Education law inspired several districts to hold them.
A pair of provisions in the Gov. Mark Dayton-championed education law passed by the Legislature in May have inspired a crowded slate of school referendums this fall.
The mandate requiring all school districts to offer all-day kindergarten and a subsequent provision allowing districts to raise their levies to help pay for that mandate led many to take to the polls on Nov. 5.
Here’s a rundown on which west metro school districts are holding referendums, what those districts are seeking, and what the levies would pay for.
The district is proposing a new capital project levy that would raise $6 million per year over a period of 10 years. The levy would set aside $2 million per year for safety and security upgrades and $4 million per year for technology expenses.
If approved, it would replace a levy approved in 2007 that raised $3 million per year. According to the district, that levy is only bringing in $2.7 million per year because it was tied to property values, which have gone down. For more information, go to www.bloomington.k12.mn.us/2013-referendum.
Eastern Carver County
Two questions will be on the ballot. The first asks for a renewal of the district’s existing capital project levy, which makes up about 10 percent of the district’s annual budget at $9.1 million per year.
The second question, which is contingent upon voter approval of the first one, asks voters to approve an increase of the capital project levy. That increase would raise an additional $2.45 million per year over six years. For more information, go to www.district112.org/pages/112ISD/District_Informa tion/Referendum_2013.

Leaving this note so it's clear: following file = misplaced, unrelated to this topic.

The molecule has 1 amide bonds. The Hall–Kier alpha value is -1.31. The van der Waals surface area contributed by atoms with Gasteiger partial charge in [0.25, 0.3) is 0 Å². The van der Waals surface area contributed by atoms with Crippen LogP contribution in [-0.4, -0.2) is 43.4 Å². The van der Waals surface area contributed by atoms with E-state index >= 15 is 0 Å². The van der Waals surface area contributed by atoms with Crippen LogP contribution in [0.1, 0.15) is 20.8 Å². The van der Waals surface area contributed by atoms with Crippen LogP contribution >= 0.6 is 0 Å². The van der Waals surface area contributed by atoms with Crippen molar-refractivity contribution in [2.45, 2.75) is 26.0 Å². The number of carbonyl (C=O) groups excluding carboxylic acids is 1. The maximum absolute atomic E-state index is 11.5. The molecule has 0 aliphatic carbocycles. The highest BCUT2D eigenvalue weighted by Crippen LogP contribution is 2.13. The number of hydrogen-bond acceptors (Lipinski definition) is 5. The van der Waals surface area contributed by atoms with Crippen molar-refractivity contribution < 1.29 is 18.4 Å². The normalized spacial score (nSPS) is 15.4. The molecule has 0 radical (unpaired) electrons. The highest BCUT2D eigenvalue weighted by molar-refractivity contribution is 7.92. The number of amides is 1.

Two questions will be on the Eden Prairie district’s ballot. The first asks voters to revoke the existing operating levy of $1,306 per pupil and replace it with a levy of $2,269 per pupil for the next 10 years, beginning with the 2014-15 school year. According to the district, the tax impact on the new operating levy would be about $357 more per year on a $300,000 house, which is the median value of a home in Eden Prairie.
The second question asks to renew the existing technology/capital projects levy at a 6.52845 percent tax rate for the next 10 years, beginning with the 2015-16 school year.
Two questions will be on the Hopkins district’s ballot. The first asks voters to revoke the existing operating levy of $1,901.20 per pupil and replace it with a levy that raises $2,319.43 per pupil. The new levy would begin in 2014 and run for 10 years.
The second proposes a new capital project levy that would raise $1.75 million per year for 10 years. These additional funds would be used for software, technology and security upgrades, as well as kitchen improvements at North Junior High and Glen Lake and Tanglen elementary schools.
Howard Lake- Waverly-Winsted
Two questions will be on this district’s ballot. The first proposes a $2.315 million school building bond to put toward the construction of a new middle school and the demolition or repair of an existing middle school.
The second question, which is contingent upon voter approval of the first one, asks for an additional $6.63 million school building bond to renovate and remodel Humphrey and Winsted elementary schools.